'Count on us': Scholz promises new package to help Germans with energy bills
By Rachel More and Paul Carrel
BERLIN (Reuters) - German Chancellor Olaf Scholz promised a new package of measures on Thursday, including tax relief, to help people struggling with rising prices and higher energy bills.
Speaking at his first annual summer press conference, a tradition he inherited from predecessor Angela Merkel, Scholz said such measures would still mean sticking to the government's debt brake - which limits federal borrowing to 0.35% of economic output per year but which has been suspended since 2020 - going into next year.
"Citizens can count on us not to abandon them," he told journalists in Berlin in a press conference that lasted for more than 90 minutes.
Since taking power in December, Scholz has grappled with fallout from the war in Ukraine, which has threatened to tip Europe's largest economy into recession, driven up gas prices and led to a shake-up of energy, defence and foreign policy.
The chancellor, 64, has also faced growing scrutiny in connection with the long-running "cum-ex" scandal, one of Germany's biggest fraud investigations, dating back to his time as mayor of the northern port city of Hamburg.
Questioned about his role, Scholz on Thursday denied any impropriety and said he had no knowledge of how more than 200,000 euros ($206,680) was reportedly found in the safe of a party colleague.
"Two and a half years of an unbelievable number of hearings, an unbelievable number of files have brought only one result: there is no evidence that there was any political influence," he said. He is due to testify to a committee in Hamburg next week.
TALKING TO MERKEL
Germany has accused Russia of waging economic warfare against Europe and cutting gas supplies on spurious pretexts in retaliation for punitive sanctions on Moscow.
Scholz's Social Democrat-led government has introduced an energy levy to ease the strain for companies buckling under high gas prices, and is combining that with relief measures for struggling households.
But proposals put forward by Finance Minister Christian Lindner to raise income tax thresholds have sparked criticism from within the three-way ruling coalition this week.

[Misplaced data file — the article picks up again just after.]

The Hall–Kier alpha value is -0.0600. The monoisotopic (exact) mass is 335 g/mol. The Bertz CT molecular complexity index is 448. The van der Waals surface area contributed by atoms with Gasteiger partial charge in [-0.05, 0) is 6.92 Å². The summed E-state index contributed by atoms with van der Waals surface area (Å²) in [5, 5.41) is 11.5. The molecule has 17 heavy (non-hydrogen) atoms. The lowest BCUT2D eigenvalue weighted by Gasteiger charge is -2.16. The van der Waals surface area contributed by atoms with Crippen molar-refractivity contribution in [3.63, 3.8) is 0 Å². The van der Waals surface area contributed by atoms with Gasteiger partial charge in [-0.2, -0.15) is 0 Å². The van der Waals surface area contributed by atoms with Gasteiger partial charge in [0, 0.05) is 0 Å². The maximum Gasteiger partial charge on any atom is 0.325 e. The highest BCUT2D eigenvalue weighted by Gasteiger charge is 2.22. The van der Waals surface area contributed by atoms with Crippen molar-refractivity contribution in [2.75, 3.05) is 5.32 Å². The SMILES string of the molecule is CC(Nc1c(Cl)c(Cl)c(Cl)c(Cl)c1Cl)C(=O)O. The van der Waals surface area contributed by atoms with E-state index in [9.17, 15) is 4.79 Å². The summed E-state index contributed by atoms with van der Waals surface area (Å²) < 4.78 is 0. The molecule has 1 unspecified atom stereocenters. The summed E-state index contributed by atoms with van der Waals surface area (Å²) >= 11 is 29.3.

Scholz threw his backing behind Lindner's suggestions but separately rejected calls for Germany to impose a new profit tax, for example on oil companies.
On foreign policy, Scholz said Germany would tackle the energy crisis in solidarity with the European Union and that he was pushing for the construction of a new pipeline from Portugal through Spain and France to diversify European supplies.
Speaking about a proposal to cap the price of Russian oil, made at a Group of Seven summit that Scholz chaired in June, the chancellor said it would need buy-in from other countries to work.
He also stressed the importance of German companies not becoming too dependent on the Chinese market and said no date had yet been set for a visit to Beijing.
Scholz was criticized for dragging his feet over heavy weapons supplies to Ukraine in the first months of the war. But the country has considerably ramped up arms deliveries to Kyiv since then, and Scholz said Berlin would continue to do so.
Asked whether rising prices could trigger social unrest, Scholz said: "No, I don't think that we will see unrest in this country in this form, on the grounds that Germany is a welfare state."
Scholz took power when Merkel stepped down after dominating German politics for 16 years as chancellor. Asked about their relationship, Scholz said: "I like telephoning her, but I also like being chancellor."
($1 = 0.9677 euros)
(Reporting by Kirsti Knolle, Paul Carrel, Rachel More and Sabine Siebold; Writing by Matthias Williams; Editing by Mike Harrison and David Holmes)